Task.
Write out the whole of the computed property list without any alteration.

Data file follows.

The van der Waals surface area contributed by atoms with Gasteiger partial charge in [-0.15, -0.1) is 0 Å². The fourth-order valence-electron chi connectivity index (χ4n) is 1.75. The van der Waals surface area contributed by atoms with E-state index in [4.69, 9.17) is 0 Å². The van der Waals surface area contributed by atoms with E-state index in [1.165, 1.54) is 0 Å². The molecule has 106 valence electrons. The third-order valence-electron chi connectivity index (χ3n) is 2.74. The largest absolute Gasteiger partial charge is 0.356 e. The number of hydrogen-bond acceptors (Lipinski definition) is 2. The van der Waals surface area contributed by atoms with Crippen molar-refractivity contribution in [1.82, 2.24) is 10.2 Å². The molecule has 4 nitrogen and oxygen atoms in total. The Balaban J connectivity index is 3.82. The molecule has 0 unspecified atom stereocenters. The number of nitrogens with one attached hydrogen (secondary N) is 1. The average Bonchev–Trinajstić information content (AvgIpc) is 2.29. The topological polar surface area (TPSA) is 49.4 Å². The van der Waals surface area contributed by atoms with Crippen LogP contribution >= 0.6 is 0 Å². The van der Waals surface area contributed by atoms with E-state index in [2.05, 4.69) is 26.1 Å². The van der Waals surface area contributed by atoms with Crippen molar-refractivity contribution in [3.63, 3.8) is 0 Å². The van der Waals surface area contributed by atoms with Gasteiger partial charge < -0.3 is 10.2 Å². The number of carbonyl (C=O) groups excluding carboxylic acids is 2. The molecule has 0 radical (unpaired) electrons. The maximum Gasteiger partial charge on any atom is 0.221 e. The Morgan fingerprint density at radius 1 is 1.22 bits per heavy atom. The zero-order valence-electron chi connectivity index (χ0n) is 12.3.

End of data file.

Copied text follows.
The van der Waals surface area contributed by atoms with Gasteiger partial charge in [-0.15, -0.1) is 0 Å². The fourth-order valence-electron chi connectivity index (χ4n) is 1.75. The van der Waals surface area contributed by atoms with E-state index in [4.69, 9.17) is 0 Å². The van der Waals surface area contributed by atoms with E-state index in [1.165, 1.54) is 0 Å². The molecule has 106 valence electrons. The third-order valence-electron chi connectivity index (χ3n) is 2.74. The largest absolute Gasteiger partial charge is 0.356 e. The number of hydrogen-bond acceptors (Lipinski definition) is 2. The van der Waals surface area contributed by atoms with Crippen molar-refractivity contribution in [1.82, 2.24) is 10.2 Å². The molecule has 4 nitrogen and oxygen atoms in total. The Balaban J connectivity index is 3.82. The molecule has 0 unspecified atom stereocenters. The number of nitrogens with one attached hydrogen (secondary N) is 1. The average Bonchev–Trinajstić information content (AvgIpc) is 2.29. The topological polar surface area (TPSA) is 49.4 Å². The van der Waals surface area contributed by atoms with Crippen LogP contribution >= 0.6 is 0 Å². The van der Waals surface area contributed by atoms with E-state index in [2.05, 4.69) is 26.1 Å². The van der Waals surface area contributed by atoms with Crippen molar-refractivity contribution in [3.63, 3.8) is 0 Å². The van der Waals surface area contributed by atoms with Gasteiger partial charge < -0.3 is 10.2 Å². The number of carbonyl (C=O) groups excluding carboxylic acids is 2. The molecule has 0 radical (unpaired) electrons. The maximum Gasteiger partial charge on any atom is 0.221 e. The Morgan fingerprint density at radius 1 is 1.22 bits per heavy atom. The zero-order valence-electron chi connectivity index (χ0n) is 12.3.